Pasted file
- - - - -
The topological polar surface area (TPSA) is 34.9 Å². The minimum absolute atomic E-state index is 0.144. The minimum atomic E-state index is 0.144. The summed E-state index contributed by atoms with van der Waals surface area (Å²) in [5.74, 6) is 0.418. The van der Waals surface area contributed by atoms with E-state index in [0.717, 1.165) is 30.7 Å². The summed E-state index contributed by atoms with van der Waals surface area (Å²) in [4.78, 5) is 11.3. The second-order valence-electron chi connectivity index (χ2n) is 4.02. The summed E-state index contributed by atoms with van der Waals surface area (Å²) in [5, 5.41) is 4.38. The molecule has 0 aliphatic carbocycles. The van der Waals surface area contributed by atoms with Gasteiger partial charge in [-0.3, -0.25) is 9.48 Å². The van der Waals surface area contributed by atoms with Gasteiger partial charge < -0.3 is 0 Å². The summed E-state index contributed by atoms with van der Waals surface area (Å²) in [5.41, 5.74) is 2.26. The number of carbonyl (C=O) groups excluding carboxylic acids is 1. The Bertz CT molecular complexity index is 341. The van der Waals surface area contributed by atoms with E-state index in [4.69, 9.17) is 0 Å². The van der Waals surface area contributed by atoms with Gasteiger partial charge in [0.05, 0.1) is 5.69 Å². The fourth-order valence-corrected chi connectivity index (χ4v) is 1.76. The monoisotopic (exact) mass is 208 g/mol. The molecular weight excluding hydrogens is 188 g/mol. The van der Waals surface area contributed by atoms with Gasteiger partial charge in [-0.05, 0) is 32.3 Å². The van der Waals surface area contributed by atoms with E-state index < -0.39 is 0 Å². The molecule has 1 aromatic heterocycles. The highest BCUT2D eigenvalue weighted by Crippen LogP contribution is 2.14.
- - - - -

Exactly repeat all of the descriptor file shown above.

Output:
The topological polar surface area (TPSA) is 34.9 Å². The minimum absolute atomic E-state index is 0.144. The minimum atomic E-state index is 0.144. The summed E-state index contributed by atoms with van der Waals surface area (Å²) in [5.74, 6) is 0.418. The van der Waals surface area contributed by atoms with E-state index in [0.717, 1.165) is 30.7 Å². The summed E-state index contributed by atoms with van der Waals surface area (Å²) in [4.78, 5) is 11.3. The second-order valence-electron chi connectivity index (χ2n) is 4.02. The summed E-state index contributed by atoms with van der Waals surface area (Å²) in [5, 5.41) is 4.38. The molecule has 0 aliphatic carbocycles. The van der Waals surface area contributed by atoms with Gasteiger partial charge in [-0.3, -0.25) is 9.48 Å². The van der Waals surface area contributed by atoms with Gasteiger partial charge < -0.3 is 0 Å². The summed E-state index contributed by atoms with van der Waals surface area (Å²) in [5.41, 5.74) is 2.26. The number of carbonyl (C=O) groups excluding carboxylic acids is 1. The Bertz CT molecular complexity index is 341. The van der Waals surface area contributed by atoms with E-state index in [4.69, 9.17) is 0 Å². The van der Waals surface area contributed by atoms with Gasteiger partial charge in [0.05, 0.1) is 5.69 Å². The fourth-order valence-corrected chi connectivity index (χ4v) is 1.76. The monoisotopic (exact) mass is 208 g/mol. The molecular weight excluding hydrogens is 188 g/mol. The van der Waals surface area contributed by atoms with Gasteiger partial charge in [-0.05, 0) is 32.3 Å². The van der Waals surface area contributed by atoms with E-state index < -0.39 is 0 Å². The molecule has 1 aromatic heterocycles. The highest BCUT2D eigenvalue weighted by Crippen LogP contribution is 2.14.